If an author wants to publish a book of food counts, are they required by law to take a special course to learn how to express counts in the least useful way? I have a shelf of food count books and they all go out of their way to give their numbers in measurements and quantities that make it as difficult as possible for the user to achieve anything like accuracy.
A completely representative example, chosen pretty much at random:
I like red bell peppers. So, how much should I eat to get 6 grams of carb? Well, let's see. Here's one of the popular food count books (I won't say which). It says that one half cup, chopped (coarse? fine? in between? who knows?), contains 4.8 grams. On the very next line, it says that one full cup sliced (long? short? wide? narrow? who knows?) contains 5.9. So, a full cup is only 23% more than a half cup. Uhhh . . . how's that again? Obviously the difference in the method of slicing (which we are not told) completely changes the result. Gee, that really helps me plan, now doesn't it??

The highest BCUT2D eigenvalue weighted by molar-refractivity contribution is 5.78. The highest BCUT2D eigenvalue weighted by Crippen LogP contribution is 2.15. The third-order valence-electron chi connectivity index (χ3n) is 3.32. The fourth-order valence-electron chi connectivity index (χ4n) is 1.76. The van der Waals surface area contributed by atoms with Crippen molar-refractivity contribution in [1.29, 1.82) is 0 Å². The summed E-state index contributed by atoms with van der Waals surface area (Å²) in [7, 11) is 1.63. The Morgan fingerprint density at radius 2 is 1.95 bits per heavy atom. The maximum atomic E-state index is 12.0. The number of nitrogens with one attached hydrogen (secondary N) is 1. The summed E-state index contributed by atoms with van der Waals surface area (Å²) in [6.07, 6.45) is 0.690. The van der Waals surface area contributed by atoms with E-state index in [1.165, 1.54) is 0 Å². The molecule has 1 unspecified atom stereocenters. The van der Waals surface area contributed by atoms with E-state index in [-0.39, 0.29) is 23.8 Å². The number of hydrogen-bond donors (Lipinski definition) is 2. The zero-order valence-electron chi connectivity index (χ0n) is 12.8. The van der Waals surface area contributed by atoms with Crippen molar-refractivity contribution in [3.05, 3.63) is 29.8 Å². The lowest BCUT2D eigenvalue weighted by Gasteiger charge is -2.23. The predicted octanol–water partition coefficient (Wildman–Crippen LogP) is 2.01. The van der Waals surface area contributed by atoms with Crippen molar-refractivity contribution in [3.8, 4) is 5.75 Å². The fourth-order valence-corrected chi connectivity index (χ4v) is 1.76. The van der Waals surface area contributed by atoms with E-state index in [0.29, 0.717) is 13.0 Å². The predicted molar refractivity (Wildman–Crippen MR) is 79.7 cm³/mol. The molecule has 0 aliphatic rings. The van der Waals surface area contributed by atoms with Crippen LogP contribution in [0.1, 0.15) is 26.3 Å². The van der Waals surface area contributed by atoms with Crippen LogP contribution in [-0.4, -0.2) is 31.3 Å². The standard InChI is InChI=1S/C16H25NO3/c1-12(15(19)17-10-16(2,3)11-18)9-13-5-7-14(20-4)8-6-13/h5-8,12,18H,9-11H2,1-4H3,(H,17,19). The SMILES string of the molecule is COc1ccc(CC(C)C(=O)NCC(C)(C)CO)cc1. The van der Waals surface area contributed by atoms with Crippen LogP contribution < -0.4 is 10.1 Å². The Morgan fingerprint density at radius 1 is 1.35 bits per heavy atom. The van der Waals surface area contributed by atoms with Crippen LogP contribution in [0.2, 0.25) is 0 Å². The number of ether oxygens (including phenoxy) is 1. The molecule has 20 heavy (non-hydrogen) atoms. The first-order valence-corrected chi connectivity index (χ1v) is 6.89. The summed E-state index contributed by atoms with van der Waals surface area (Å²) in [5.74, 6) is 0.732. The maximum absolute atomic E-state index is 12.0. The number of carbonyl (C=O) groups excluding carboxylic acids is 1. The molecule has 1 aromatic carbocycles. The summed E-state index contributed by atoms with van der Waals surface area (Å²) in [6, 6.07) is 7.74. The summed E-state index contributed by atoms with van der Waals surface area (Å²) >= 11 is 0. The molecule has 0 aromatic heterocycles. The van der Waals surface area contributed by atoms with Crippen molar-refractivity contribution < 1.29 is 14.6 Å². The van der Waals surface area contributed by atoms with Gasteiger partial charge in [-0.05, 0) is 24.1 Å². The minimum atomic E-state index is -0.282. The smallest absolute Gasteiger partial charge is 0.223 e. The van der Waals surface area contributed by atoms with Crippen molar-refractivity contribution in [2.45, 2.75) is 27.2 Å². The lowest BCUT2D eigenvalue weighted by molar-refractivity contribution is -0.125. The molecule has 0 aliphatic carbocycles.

Good kitchen scales are not expensive. I have a very nice one that cost a whole $45. In order to plan meals with accuracy -- or at least something in the general vicinity -- all I need now is a set of food counts expressed in units of weight, e.g., 1 ounce equals 3 grams of carb, etc. But do the books give you that? [That sound you hear in the distance is the authors and publishers, laughing.]
I don't know. Perhaps they're afraid that if they printed a book like that you'd only buy one, wouldn't need to keep searching, and they'd get no more sales.
Reading these books is like dealing with a government bureau. Instead of trying to help the user, they make a science of making it AS HARD AS POSSIBLE.
(end of rant)